The Role of Story-Telling in Your Interview

 I subscribe to a good many newsletters and blogs. Some are from colleagues, such as The Headhunter - always sage advice, and others are completely unrelated to careers. They may be on pshychology, writing webcopy, grammar, or the study of happiness or shame, but so often they give me an idea for my own blog.

Such is the origin of today's blog. It came from an article for lawyers, on how telling a story, rather than just presenting facts, has a greater ability to influence a jury. If you're curious, I've provided a link to the article at the end of this blog.

I won't go into why stories are compelling, but suffice it to say that human beings are hard-wired to listen to stories, and to absorb or react to the message.

Here are a few tips on how to use this knowledge to beef up your interview skills:

1. Immersion Imagery. People listen better if they can see themselves in the scene. Given that you are speaking to people in a workplace likely similar to your own, make sure you provide some details that are familiar. Help them picture the characters, scene, or events that you are describing.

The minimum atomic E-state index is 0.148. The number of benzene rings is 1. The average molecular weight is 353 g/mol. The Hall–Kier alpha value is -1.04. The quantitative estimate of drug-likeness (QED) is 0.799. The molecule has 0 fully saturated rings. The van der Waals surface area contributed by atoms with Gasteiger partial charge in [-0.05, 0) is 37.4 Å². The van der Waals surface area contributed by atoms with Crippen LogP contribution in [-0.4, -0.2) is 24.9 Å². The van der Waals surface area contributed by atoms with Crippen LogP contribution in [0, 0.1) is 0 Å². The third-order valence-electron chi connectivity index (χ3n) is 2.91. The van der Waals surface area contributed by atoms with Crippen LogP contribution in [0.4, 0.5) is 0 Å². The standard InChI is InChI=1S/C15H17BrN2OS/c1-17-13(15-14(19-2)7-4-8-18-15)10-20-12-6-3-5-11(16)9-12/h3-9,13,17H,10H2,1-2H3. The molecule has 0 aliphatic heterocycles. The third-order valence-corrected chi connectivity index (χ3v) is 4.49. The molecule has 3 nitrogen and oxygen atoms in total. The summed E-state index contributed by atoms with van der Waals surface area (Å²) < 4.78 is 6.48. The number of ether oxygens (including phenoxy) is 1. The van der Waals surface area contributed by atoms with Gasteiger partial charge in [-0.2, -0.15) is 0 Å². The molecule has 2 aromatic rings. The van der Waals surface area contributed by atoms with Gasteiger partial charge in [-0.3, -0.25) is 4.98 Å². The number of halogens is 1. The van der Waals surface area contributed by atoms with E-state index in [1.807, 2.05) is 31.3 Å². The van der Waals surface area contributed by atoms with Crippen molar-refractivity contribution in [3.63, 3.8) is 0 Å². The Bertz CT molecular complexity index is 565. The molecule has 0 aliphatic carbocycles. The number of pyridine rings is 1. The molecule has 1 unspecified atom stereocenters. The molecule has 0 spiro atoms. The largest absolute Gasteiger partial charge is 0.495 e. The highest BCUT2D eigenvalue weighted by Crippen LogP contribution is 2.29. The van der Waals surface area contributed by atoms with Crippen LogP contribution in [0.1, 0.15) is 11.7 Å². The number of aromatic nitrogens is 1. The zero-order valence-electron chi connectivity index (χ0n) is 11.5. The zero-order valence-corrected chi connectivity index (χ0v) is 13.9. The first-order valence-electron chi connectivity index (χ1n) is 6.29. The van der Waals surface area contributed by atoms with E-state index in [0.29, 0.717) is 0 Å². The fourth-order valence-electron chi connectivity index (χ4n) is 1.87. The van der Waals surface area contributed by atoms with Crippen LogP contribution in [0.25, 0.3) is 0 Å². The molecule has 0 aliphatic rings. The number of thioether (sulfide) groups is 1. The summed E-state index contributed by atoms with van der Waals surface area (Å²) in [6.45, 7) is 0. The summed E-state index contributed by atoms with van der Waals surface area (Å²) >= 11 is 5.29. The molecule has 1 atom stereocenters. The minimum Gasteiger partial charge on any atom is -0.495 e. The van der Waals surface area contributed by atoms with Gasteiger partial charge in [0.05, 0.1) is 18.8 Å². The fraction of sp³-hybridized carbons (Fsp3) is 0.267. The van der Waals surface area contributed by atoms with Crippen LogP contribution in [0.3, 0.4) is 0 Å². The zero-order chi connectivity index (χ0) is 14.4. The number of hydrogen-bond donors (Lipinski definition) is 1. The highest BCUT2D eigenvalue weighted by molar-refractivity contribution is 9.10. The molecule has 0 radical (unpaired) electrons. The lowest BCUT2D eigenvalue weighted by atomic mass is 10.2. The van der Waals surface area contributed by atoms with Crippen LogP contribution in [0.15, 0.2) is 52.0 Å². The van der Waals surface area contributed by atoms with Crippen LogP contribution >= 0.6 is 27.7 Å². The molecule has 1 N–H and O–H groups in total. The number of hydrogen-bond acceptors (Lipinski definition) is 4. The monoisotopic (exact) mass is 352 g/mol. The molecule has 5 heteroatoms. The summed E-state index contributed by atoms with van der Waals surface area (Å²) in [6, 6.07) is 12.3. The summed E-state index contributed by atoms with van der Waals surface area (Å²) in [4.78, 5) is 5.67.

2. Realism. Make sure that you incorporate terminology and jargon appropriate to the role to which you are applying.

3. Structure. Give some thought to beginning, middle and end. This is easily done - set the scene with the situation, build your skills with the "how" of your work, and wrap it up with what you accomplilshed.

4. Context. This is critical. If you were under tight timelines, if the project was critical because you had a new major competitor, if you were thrown into a project because someone quit - share it! Context is often left out and yet it demonstrates, in a most persuasive manner, the value of your work.

If you've had a few interviews but haven't yet scored an offer, I recommend my interview strategy coaching, which includes storytelling techniques.

The link for those who are curious: 

- On a mission to save recruiters from boring interviews, Stephanie